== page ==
For example, Avicenna gives a philosophical justification for the Islamic doctrine of tawhid (oneness of God) by showing the uniqueness and simplicity of the necessary existent. He argues that the necessary existent must be unique, using a proof by contradiction, or reductio, showing that a contradiction would follow if one supposes that there were more than one necessary existent. If one postulates two necessary existents, A and B, a simplified version of the argument considers two possibilities: if A is distinct from B as a result of something implied from necessity of existence, then B would share it, too (being a necessary existent itself), and the two are not distinct after all. If, on the other hand, the distinction resulted from something not implied by necessity of existence, then this individuating factor will be a cause for A, and this means that A has a cause and is not a necessary existent after all. Either way, the opposite proposition resulted in contradiction, which to Avicenna proves the correctness of the argument. Avicenna argued that the necessary existent must be simple (not a composite) by a similar reductio strategy. If it were a composite, its internal parts would need a feature that distinguishes each from the others. The distinguishing feature cannot be solely derived from the parts' necessity of existence, because then they would both have the same feature and not be distinct: a contradiction. But it also cannot be accidental, or requiring an outside cause, because this would contradict its necessity of existence.
Avicenna derives other attributes of the necessary existent in multiple texts in order to justify its identification with God. He shows that the necessary existent must also be immaterial, intellective, powerful, generous, of pure good (khayr mahd), willful (irada), "wealthy" or "sufficient" (ghani), and self-subsistent (qayyum), among other qualities. These attributes often correspond to the epithets of God found in the Quran. In discussing some of the attributes' derivations, Adamson commented that "a complete consideration of Avicenna's derivation of all the attributes ... would need a book-length study". In general, Avicenna derives the attributes based on two aspects of the necessary existent: (1) its necessity, which can be shown to imply its sheer existence and a range of negations (e.g. not being caused, not being multiple), and (2) its status as a cause of other existents, which can be shown to imply a range of positive relations (e.g. knowing and powerful).
Present-day historian of philosophy Peter Adamson called this argument one of the most influential medieval arguments for God's existence, and Avicenna's biggest contribution to the history of philosophy. Generations of Muslim philosophers and theologians took up the proof and its conception of God as a necessary existent with approval and sometimes with modifications. The phrase wajib al-wujud (necessary existent) became widely used to refer to God, even in the works of Avicenna's staunch critics, a sign of the proof's influence. Outside the Muslim tradition, it is also "enthusiastically" received, repeated, and modified by later philosophers such as Thomas Aquinas (1225–1274) and Duns Scotus (1266–1308) of the Western Christian tradition, as well by Jewish philosophers such as Maimonides (d. 1204).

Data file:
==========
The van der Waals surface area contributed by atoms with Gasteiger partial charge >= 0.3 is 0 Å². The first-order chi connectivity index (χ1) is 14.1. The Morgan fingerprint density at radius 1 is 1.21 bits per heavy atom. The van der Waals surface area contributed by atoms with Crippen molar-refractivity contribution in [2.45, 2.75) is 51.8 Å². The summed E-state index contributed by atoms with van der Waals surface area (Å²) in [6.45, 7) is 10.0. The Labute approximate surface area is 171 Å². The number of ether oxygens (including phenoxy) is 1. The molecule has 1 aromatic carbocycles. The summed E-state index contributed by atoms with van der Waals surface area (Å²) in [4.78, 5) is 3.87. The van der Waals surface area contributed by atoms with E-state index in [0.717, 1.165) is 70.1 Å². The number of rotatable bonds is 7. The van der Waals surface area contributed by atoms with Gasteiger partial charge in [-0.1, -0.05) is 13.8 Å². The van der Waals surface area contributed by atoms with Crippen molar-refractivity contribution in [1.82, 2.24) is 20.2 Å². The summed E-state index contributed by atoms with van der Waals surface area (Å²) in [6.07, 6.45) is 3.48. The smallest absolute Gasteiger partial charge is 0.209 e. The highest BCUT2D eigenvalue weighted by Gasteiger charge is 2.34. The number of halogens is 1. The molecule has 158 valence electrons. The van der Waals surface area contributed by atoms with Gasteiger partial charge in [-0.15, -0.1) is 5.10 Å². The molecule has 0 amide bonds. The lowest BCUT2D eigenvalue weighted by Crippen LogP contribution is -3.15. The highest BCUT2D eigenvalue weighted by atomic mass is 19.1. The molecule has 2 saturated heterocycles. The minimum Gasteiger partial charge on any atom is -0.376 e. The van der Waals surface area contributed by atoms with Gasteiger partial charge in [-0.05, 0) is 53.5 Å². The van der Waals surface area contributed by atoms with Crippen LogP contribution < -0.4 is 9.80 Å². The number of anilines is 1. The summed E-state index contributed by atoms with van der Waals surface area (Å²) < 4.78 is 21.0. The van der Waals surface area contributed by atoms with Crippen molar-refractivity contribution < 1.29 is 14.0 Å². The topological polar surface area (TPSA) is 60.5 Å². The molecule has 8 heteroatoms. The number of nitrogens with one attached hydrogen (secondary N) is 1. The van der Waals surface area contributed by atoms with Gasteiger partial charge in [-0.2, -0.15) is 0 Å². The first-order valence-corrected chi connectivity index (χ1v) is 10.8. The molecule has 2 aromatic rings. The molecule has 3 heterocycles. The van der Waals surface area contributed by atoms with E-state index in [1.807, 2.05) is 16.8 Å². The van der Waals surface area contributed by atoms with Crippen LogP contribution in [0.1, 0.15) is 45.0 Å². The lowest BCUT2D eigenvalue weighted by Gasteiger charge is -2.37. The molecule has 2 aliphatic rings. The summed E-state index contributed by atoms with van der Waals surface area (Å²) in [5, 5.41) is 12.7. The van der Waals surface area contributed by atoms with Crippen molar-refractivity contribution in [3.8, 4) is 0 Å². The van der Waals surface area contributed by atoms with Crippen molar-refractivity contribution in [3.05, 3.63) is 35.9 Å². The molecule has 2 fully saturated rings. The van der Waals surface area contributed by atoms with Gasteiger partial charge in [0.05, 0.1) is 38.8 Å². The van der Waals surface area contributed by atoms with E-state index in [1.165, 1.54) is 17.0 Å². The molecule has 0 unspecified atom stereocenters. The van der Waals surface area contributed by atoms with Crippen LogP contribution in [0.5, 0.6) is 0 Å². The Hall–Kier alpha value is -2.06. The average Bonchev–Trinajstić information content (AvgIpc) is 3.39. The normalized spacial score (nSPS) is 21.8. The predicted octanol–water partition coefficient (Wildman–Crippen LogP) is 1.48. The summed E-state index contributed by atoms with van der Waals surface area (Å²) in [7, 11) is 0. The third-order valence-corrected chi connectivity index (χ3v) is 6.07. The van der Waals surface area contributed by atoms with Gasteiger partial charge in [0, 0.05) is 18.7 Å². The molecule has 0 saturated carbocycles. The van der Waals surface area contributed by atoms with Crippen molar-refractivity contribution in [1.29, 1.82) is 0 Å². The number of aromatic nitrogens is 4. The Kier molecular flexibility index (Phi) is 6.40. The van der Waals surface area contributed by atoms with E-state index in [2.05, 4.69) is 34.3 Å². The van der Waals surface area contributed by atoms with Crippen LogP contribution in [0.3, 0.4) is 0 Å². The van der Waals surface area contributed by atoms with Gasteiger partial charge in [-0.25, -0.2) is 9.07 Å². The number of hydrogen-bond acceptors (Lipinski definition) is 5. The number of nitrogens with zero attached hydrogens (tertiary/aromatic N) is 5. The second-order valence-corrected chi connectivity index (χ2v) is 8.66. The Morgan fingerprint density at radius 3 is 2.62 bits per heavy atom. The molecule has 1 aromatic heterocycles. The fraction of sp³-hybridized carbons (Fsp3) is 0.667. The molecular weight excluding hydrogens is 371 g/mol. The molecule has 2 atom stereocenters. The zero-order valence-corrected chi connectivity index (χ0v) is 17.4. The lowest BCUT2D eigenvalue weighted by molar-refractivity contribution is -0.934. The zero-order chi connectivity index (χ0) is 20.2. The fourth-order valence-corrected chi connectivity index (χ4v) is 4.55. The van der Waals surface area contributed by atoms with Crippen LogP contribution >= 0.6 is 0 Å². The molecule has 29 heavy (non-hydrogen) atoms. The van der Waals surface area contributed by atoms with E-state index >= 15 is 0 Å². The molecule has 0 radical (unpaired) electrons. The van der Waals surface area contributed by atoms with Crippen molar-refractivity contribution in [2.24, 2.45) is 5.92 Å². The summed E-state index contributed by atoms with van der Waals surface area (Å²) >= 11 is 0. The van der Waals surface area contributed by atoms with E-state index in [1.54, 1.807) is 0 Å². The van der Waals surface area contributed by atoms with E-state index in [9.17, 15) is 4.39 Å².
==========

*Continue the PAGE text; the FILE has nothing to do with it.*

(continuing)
Adamson said that one reason for its popularity is that it matches "an underlying rationale for many people's belief in God", which he contrasted with Anselm's ontological argument, formulated a few years later, which read more like a "clever trick" than a philosophical justification of one's faith. Professor of medieval philosophy Jon McGinnis said that the argument requires only a few premises, namely, the distinction between the necessary and the contingent, that "something exists", and that a set subsists through their members (an assumption McGinnis said to be "almost true by definition").
The Islamic Andalusi philosopher Averroes or Ibn Rushd (1126–1198) criticized the argument on its methodology. Averroes, an avid Aristotelian, argued that God's existence has to be shown on the basis of the natural world, as Aristotle had done. According to Averroes, a proof should be based on physics, and not on metaphysical reflections as in the Proof of the Truthful. Other Muslim philosophers such as Al-Ghazali (1058–1111) attacked the argument over its implications that seemed incompatible with God as known through the Islamic revelation. For example, according to Avicenna, God can have no features or relations that are contingent, so his causing of the universe must be necessary. Al-Ghazali disputed this as incompatible with the concept of God's untrammelled free will as taught in Al-Ghazali's Asharite theology. He further argued that God's free choice can be shown by the arbitrary nature of the exact size of the universe or the time of its creation.
Peter Adamson offered several more possible lines of criticism. He pointed out that Avicenna adopts a piecemeal approach to prove the necessary existent, and then derives God's traditional attribute from it one at a time. This makes each of the arguments subject to separate assessments. Some might accept the proof for the necessary existent while rejecting the other arguments; such a critic could still reject the existence of God. Another type of criticism might attack the proof of the necessary existent itself. Such a critic might reject Avicenna's conception of contingency, a starting point in the original proof, by saying that the universe could just happen to exist without being necessary or contingent on an external cause.
German philosopher Immanuel Kant (1724–1804) divided arguments for the existence of God into three groups: ontological, cosmological, or teleological. Scholars disagree on whether Avicenna's Proof of the Truthful is ontological, that is, derived through sheer conceptual analysis, or cosmological, that is, derived by invoking empirical premises (e.g. "a contingent thing exists"). Scholars Herbert A. Davidson, Lenn E. Goodman, Michael E. Marmura, M. Saeed Sheikh, and Soheil Afnan argued that it was cosmological. Davidson said that Avicenna did not regard "the analysis of the concept necessary existent by virtue of itself as sufficient to establish the actual existence of anything in the external world" and that he had offered a new form of cosmological argument. Others, including Parviz Morewedge, Gary Legenhausen, Abdel Rahman Badawi, Miguel Cruz Hernández, and M. M. Sharif, argued that Avicenna's argument was ontological. Morewedge referred to the argument as "Ibn Sina's ontological argument for the existence of God", and said that it was purely based on his analytic specification of this concept [the Necessary Existent]." Steve A. Johnson and Toby Mayer said the argument was a hybrid of the two.